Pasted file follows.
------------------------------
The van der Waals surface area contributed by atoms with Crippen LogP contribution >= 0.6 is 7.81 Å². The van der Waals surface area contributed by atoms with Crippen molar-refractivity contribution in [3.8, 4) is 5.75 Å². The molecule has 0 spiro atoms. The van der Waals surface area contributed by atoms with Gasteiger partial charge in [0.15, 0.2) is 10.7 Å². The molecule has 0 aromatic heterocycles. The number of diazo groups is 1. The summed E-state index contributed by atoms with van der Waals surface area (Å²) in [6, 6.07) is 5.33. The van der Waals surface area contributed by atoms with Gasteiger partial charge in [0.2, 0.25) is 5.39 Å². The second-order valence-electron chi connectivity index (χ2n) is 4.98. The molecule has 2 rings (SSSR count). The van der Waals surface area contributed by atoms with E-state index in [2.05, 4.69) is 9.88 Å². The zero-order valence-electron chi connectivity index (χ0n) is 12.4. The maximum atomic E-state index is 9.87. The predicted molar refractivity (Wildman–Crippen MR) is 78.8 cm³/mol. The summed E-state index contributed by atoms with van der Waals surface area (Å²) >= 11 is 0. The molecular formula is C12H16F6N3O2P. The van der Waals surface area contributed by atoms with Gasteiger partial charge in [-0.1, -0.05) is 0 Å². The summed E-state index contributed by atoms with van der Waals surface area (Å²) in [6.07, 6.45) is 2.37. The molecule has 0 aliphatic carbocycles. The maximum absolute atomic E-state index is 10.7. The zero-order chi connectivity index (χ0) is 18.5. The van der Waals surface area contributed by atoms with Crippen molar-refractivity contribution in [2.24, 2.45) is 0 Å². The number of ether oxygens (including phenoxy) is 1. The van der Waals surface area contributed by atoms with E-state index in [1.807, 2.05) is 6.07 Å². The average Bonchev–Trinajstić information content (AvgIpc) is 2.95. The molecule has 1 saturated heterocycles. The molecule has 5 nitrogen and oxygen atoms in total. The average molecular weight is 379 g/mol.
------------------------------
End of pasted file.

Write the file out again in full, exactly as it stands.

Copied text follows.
The van der Waals surface area contributed by atoms with Crippen LogP contribution >= 0.6 is 7.81 Å². The van der Waals surface area contributed by atoms with Crippen molar-refractivity contribution in [3.8, 4) is 5.75 Å². The molecule has 0 spiro atoms. The van der Waals surface area contributed by atoms with Gasteiger partial charge in [0.15, 0.2) is 10.7 Å². The molecule has 0 aromatic heterocycles. The number of diazo groups is 1. The summed E-state index contributed by atoms with van der Waals surface area (Å²) in [6, 6.07) is 5.33. The van der Waals surface area contributed by atoms with Gasteiger partial charge in [0.2, 0.25) is 5.39 Å². The second-order valence-electron chi connectivity index (χ2n) is 4.98. The molecule has 2 rings (SSSR count). The van der Waals surface area contributed by atoms with E-state index in [2.05, 4.69) is 9.88 Å². The zero-order valence-electron chi connectivity index (χ0n) is 12.4. The maximum atomic E-state index is 9.87. The predicted molar refractivity (Wildman–Crippen MR) is 78.8 cm³/mol. The summed E-state index contributed by atoms with van der Waals surface area (Å²) >= 11 is 0. The molecular formula is C12H16F6N3O2P. The van der Waals surface area contributed by atoms with Gasteiger partial charge in [-0.1, -0.05) is 0 Å². The summed E-state index contributed by atoms with van der Waals surface area (Å²) in [6.07, 6.45) is 2.37. The molecule has 0 aliphatic carbocycles. The maximum absolute atomic E-state index is 10.7. The zero-order chi connectivity index (χ0) is 18.5. The van der Waals surface area contributed by atoms with Crippen molar-refractivity contribution in [2.24, 2.45) is 0 Å². The number of ether oxygens (including phenoxy) is 1. The van der Waals surface area contributed by atoms with E-state index in [1.807, 2.05) is 6.07 Å². The average Bonchev–Trinajstić information content (AvgIpc) is 2.95. The molecule has 1 saturated heterocycles. The molecule has 5 nitrogen and oxygen atoms in total. The average molecular weight is 379 g/mol.